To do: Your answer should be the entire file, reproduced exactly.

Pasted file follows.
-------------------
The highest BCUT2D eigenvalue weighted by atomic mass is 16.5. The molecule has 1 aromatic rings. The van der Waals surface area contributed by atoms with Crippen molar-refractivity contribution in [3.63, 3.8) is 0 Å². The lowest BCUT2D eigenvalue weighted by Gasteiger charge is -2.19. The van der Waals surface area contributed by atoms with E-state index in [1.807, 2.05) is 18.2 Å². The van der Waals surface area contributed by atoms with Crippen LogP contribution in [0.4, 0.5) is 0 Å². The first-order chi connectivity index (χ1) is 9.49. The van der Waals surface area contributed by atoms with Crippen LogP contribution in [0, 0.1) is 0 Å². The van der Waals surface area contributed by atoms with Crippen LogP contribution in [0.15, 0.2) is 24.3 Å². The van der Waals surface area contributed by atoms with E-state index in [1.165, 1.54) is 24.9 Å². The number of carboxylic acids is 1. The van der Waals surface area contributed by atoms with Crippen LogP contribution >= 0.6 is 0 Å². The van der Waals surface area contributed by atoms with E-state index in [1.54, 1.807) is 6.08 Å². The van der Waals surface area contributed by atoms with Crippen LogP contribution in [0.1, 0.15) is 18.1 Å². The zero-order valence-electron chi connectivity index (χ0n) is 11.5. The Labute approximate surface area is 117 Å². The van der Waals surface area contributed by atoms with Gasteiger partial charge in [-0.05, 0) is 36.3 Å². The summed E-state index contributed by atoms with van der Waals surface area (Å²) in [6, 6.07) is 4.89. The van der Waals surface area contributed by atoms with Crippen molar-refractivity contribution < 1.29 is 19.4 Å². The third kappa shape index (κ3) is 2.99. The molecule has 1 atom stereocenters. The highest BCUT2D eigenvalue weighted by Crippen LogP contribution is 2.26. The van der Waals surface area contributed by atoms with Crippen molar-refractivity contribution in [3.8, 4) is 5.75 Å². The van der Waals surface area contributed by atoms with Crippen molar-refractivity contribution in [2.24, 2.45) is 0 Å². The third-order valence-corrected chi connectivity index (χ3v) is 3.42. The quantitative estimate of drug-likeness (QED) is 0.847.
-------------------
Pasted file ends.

The highest BCUT2D eigenvalue weighted by atomic mass is 16.5. The molecule has 1 aromatic rings. The van der Waals surface area contributed by atoms with Crippen molar-refractivity contribution in [3.63, 3.8) is 0 Å². The lowest BCUT2D eigenvalue weighted by Gasteiger charge is -2.19. The van der Waals surface area contributed by atoms with E-state index in [1.807, 2.05) is 18.2 Å². The van der Waals surface area contributed by atoms with Crippen LogP contribution in [0.4, 0.5) is 0 Å². The first-order chi connectivity index (χ1) is 9.49. The van der Waals surface area contributed by atoms with Crippen LogP contribution in [0, 0.1) is 0 Å². The van der Waals surface area contributed by atoms with Crippen LogP contribution in [0.15, 0.2) is 24.3 Å². The van der Waals surface area contributed by atoms with E-state index in [1.165, 1.54) is 24.9 Å². The number of carboxylic acids is 1. The van der Waals surface area contributed by atoms with Crippen LogP contribution >= 0.6 is 0 Å². The van der Waals surface area contributed by atoms with E-state index in [1.54, 1.807) is 6.08 Å². The van der Waals surface area contributed by atoms with Crippen LogP contribution in [0.1, 0.15) is 18.1 Å². The zero-order valence-electron chi connectivity index (χ0n) is 11.5. The Labute approximate surface area is 117 Å². The van der Waals surface area contributed by atoms with Gasteiger partial charge in [-0.05, 0) is 36.3 Å². The summed E-state index contributed by atoms with van der Waals surface area (Å²) in [6, 6.07) is 4.89. The van der Waals surface area contributed by atoms with Crippen molar-refractivity contribution < 1.29 is 19.4 Å². The third kappa shape index (κ3) is 2.99. The molecule has 1 atom stereocenters. The highest BCUT2D eigenvalue weighted by Crippen LogP contribution is 2.26. The van der Waals surface area contributed by atoms with Crippen molar-refractivity contribution in [3.8, 4) is 5.75 Å². The van der Waals surface area contributed by atoms with Crippen molar-refractivity contribution in [2.24, 2.45) is 0 Å². The third-order valence-corrected chi connectivity index (χ3v) is 3.42. The quantitative estimate of drug-likeness (QED) is 0.847.